During the nineties, the dance party drug ecstasy (chemical name MDMA) was hugely popular. The effects of the drug were euphoria and an increased energy that allowed users to dance for hours at a time. It also made individuals feel alert, and many reported that it made colours more vivid and sounds more intense.
Those who took ecstasy often felt feelings of love for those around them, even if they did not know them. However, there were also a number of other side effects including panic attacks, anxiety, confusion, paranoia, and psychosis.
Ecstasy use hit its peak in the mid-2000s before dwindling, but new reports have suggested that use of the drug is on the increase again.
Across the UK and the rest of Europe, ecstasy appears to be making a comeback, but experts are warning that the drug is much stronger than it used to be. The 2016 European Drug Report has revealed that existing and new drug users are choosing ecstasy as their drug of choice but that the drug is likely to contain much higher doses of MDMA than it did during its heyday.
The comeback has been attributed to the growing electronic dance music industry. Drug experts from the EU have claimed that manufacturers are using â€˜aggressive marketing tacticsâ€™ to encourage the use of the drug by utilising a variety of logos to entice youngsters; things such as Superman or a particular music festival, for example. Latest figures have revealed that around 2.1 million people across the EU aged between fifteen and thirty-four have used ecstasy in the past year. In the UK alone, 3.5 per cent of young adults admitted to taking the drug in the last year. This is the second highest level in the EU, behind the Netherlands, which came in at 5.5 per cent.
Improving the Image
Use of ecstasy had been steadily declining, with many believing that this was due to poor quality as many products contained very little MDMA. Nevertheless, experts now believe that manufacturers have been working hard to â€˜improve the imageâ€™ of the drug. A spokesperson from the European Monitoring Centre for Drugs and Drug Addiction (EMCDDA) saying, â€œInnovation in sourcing precursors, new production techniques, and online supply all appear to be driving a revival in a market now characterised by a diversity of products. High-dose powders, crystals and tablets with a range of logos, colours and shapes are available, with evidence of production to order and the use of sophisticated and targeted marketing.â€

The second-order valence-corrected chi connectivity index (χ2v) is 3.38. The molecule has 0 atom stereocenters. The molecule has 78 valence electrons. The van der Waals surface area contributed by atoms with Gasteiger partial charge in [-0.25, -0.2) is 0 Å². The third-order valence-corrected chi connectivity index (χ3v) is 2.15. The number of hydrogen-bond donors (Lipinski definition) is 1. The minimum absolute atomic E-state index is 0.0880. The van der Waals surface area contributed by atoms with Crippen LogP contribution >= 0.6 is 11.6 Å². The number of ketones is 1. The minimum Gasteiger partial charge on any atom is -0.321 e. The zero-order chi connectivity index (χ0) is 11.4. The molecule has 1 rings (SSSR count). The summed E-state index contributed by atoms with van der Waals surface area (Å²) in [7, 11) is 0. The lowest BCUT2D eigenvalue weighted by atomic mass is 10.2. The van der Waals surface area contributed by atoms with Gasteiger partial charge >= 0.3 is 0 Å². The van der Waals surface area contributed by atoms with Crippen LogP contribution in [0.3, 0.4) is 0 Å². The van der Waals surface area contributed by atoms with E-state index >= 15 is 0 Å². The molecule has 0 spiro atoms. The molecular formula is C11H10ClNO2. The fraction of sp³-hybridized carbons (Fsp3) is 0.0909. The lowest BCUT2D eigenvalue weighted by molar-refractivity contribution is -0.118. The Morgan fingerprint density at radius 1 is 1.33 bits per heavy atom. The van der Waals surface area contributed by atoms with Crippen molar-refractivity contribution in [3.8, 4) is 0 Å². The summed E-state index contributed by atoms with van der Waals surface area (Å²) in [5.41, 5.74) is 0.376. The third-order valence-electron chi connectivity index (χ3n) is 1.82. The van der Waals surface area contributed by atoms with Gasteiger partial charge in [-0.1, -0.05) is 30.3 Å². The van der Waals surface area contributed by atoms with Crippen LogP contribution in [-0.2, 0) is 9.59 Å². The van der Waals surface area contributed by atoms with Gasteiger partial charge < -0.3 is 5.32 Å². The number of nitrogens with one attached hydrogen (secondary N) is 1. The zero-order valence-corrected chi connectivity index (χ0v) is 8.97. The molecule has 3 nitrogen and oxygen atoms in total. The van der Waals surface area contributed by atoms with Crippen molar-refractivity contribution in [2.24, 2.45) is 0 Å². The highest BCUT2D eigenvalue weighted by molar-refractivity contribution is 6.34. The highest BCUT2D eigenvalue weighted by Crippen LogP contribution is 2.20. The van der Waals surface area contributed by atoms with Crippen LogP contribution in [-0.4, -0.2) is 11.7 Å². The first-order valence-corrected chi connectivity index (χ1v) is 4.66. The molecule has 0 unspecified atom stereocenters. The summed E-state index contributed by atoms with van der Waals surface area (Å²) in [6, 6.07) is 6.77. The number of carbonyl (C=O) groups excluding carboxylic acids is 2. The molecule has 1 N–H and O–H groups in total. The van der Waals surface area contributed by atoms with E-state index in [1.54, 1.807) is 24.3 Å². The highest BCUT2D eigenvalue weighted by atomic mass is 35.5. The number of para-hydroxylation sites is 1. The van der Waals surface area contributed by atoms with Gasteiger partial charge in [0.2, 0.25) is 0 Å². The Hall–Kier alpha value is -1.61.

Need for Education
Experts believe that youngsters do not comprehend the risks associated with ecstasy. With the drug being much stronger than before, there is a need to educate new users on the dangers of taking ecstasy. During the 1990s and 2000s, MDMA content in ecstasy tablets averaged between fifty and eighty milligrams. The average content of MDMA in ecstasy now is around 125 milligrams. Some countries are reporting ecstasy purity of between 270 and 340 milligrams.
According to EU drugs agency director Alexis Goosdeel, â€œThe revival of MDMA brings with it the need to rethink existing prevention and harm-reduction responses to target and support a new population of users who may be using high-dose products, without fully understanding the risks involved. Intoxications and even deaths associated with this drug are highlighted in our new report. This is particularly worrying since MDMA is moving into more mainstream social settings and is increasingly available via online markets.â€
Experts are warning that ecstasy has become popular with a whole new market of users and is no longer a drug taken by those in dance clubs. It has become the drug of choice for youngsters at festivals, parties and even in bars. They are calling for more education the risks involved.